Businesses are built to be sold, but that doesn’t mean it is a straightforward process. There are countless details to sort out when preparing to sell your business and many questions will undoubtedly arise. Here, we address some of this uncertainty and outline a few of the most important elements for a successful sale.
Know your price
What’s your number? Determining your selling price is about not only maximizing the value of the enterprise that you have built up through years of dedication and hard work, but also setting yourself up for the lifestyle that you are aiming for post-sale.
Planning is a key part of building up a successful business, and it is similarly important for ensuring the success of the next phase of your life. If you intend to fully retire after selling your business, how much money will you need from the sale to support your desired lifestyle? If a realistic sale price currently falls short of this figure, then it’s a sign that you’ll need to grow the business more before selling.
In the end, the price tag you settle on is up to you as the business owner. However, if you need some guidance, there are rules of thumb to fall back on – often tied to the story that your financials tell. One example is to use a five times multiple of EBITDA as a (very) rough estimate. Depending on the nature of your company, this multiple can be higher (e.g. a high-growth business) or lower (e.g. a mature-concept business)
Timing is key
Many factors can influence your decision about when to sell, including your target price tag (as discussed above) and your age (the older you get, the more pressure you may feel to find a buyer). You should also consider how your business is faring relative to your competitors: being in a strong competitive position will put you in a better bargaining position when negotiating the sale.
At a macro level, you also need to consider factors that might affect your industry down the road. Nokia never expected to be competing with Apple and ended up paying a heavy price. Could a major shift in your industry affect your business? If you see risks on the horizon with the potential for significant disruption of your industry, you may choose to sell your business sooner rather than later – that is, unless you view the disruption as an exciting opportunity for which you’d like to stick around.
Does culture matter?
The role of culture in the sale of a business is an interesting debate. On one hand, the odds of the acquired company continuing to operate successfully are increased with closer alignment between its culture and that of the company buying it. On the other hand, buyers are typically not concerned with culture: they see the purchase as a transaction, with the numbers far more important than the soft bits.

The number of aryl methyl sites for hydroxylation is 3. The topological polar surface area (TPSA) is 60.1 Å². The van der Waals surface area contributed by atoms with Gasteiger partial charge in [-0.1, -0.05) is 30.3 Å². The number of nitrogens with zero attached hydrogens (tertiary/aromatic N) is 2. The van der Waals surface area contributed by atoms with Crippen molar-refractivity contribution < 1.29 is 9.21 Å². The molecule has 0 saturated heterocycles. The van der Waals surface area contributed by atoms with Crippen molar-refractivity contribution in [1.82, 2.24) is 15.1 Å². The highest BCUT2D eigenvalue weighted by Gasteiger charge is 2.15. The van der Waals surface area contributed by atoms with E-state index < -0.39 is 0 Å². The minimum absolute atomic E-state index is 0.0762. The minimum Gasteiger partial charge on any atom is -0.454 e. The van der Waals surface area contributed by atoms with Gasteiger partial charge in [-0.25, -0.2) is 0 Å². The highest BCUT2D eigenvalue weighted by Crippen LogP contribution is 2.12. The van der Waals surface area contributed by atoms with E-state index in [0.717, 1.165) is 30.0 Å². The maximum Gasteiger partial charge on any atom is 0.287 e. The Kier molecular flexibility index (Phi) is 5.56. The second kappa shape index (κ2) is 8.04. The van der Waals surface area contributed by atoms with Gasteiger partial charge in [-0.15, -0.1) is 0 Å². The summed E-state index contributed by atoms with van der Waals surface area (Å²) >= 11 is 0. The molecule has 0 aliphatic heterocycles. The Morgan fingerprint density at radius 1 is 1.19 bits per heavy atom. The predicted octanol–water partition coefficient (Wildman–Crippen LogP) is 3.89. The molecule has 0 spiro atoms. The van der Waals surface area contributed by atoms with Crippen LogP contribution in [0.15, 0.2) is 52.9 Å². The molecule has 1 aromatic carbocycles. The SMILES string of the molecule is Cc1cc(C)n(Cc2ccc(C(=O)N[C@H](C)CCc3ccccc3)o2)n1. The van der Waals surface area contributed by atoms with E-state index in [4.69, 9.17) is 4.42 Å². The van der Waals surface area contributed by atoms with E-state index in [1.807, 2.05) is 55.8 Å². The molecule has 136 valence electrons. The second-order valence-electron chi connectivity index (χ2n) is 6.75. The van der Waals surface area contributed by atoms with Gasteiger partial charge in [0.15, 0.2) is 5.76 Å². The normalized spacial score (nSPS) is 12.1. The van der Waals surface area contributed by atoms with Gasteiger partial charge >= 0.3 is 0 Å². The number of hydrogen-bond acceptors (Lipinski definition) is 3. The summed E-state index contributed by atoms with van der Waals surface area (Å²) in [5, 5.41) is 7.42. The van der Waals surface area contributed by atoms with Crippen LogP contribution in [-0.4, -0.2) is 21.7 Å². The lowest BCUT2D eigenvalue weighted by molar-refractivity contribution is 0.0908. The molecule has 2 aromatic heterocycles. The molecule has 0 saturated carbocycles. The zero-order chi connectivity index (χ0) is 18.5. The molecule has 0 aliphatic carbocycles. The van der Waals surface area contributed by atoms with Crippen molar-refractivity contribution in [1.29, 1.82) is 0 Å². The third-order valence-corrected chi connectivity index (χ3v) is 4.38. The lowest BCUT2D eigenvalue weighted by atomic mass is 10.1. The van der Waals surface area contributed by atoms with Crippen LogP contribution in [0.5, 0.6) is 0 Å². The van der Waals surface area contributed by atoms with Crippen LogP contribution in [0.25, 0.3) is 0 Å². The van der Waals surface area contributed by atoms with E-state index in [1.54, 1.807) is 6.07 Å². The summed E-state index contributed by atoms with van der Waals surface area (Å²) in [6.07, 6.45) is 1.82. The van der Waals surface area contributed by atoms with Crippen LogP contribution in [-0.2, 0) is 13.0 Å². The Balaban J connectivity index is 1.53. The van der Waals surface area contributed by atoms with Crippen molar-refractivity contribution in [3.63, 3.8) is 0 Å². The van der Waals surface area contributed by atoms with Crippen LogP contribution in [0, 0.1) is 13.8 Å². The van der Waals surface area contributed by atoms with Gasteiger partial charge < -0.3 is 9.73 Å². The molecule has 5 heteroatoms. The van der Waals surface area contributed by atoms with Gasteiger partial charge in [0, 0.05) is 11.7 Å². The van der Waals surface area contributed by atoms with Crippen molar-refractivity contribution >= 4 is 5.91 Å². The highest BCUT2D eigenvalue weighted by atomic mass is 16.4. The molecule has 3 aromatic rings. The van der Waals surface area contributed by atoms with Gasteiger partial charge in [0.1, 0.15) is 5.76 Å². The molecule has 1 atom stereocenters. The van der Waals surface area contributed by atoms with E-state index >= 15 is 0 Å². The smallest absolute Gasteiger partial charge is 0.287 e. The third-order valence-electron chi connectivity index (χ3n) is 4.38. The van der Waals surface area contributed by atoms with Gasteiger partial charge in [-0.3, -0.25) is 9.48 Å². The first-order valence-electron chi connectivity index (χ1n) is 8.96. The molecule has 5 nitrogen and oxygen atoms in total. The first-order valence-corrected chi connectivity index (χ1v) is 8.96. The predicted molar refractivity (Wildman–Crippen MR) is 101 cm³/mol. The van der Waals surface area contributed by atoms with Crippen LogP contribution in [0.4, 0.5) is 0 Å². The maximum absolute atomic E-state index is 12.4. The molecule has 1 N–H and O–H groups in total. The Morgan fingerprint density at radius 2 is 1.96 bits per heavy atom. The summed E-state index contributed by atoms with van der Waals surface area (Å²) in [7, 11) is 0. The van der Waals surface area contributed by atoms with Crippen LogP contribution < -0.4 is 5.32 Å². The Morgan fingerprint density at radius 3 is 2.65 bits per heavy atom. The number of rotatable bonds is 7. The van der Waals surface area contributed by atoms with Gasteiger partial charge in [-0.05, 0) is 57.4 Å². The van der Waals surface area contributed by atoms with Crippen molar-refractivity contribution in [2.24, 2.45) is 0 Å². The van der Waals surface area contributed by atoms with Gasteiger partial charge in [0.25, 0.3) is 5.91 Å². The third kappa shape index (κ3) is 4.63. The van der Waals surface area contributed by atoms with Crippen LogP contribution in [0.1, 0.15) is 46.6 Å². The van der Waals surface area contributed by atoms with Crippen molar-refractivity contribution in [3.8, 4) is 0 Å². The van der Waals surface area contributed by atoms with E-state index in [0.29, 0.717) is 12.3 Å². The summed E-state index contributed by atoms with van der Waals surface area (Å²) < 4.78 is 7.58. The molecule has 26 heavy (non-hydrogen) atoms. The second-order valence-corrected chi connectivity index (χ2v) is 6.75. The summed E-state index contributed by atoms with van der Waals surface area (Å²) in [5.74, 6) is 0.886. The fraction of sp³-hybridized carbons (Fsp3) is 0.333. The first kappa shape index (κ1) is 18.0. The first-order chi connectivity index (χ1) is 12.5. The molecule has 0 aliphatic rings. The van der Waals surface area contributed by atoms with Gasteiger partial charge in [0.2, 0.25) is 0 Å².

As a result, you may face conflicting pressures. Most business owners want to see their business succeed after a sale, with continuity in terms of human resources and financial performance. Ensuring a good cultural fit with the buyer can boost the likelihood of this happening.
However, you may not have the luxury of time to find this cultural fit. In addition, you may be unwilling or unable to turn down the highest bidder despite a less than optimal fit. It is up to you to weigh these factors, and in the end, you must be prepared for the possibility that your business may not survive in its current form.
Owners are often so focused on the successful sale of their business that they fail to stop and think about what happens afterwards. Yet this is an important question: what do you want to do?
As an entrepreneur, there’s a good chance that your company has been dominating many parts of your life in recent years, so after the sale you may feel like there’s nothing left. What will you do to fill this void and create a balanced life for yourself?
If you plan to get involved in a new business, you need to think through the how, what, when and where. If you prefer to apply your business skills in a different way, you may consider seeking out roles as a board member or mentor, or pursuing opportunities in philanthropy. If you plan to retire and spend your time on hobbies or travelling, you should ensure that these activities will keep you sufficiently stimulated.
Yours to build, yours to sell
As an owner, selling your business is something you should ideally be thinking about from day one so that you can optimize it from the get-go. There will be plenty of options to choose from and decisions to make along the way, and your path to the exit may not always follow the route that you expect. Ultimately, however, you are at the helm and have the power to guide this process to an optimal outcome.
This article was inspired by insights shared during a CEO Global Network session held in Toronto on May 3rd, 2017.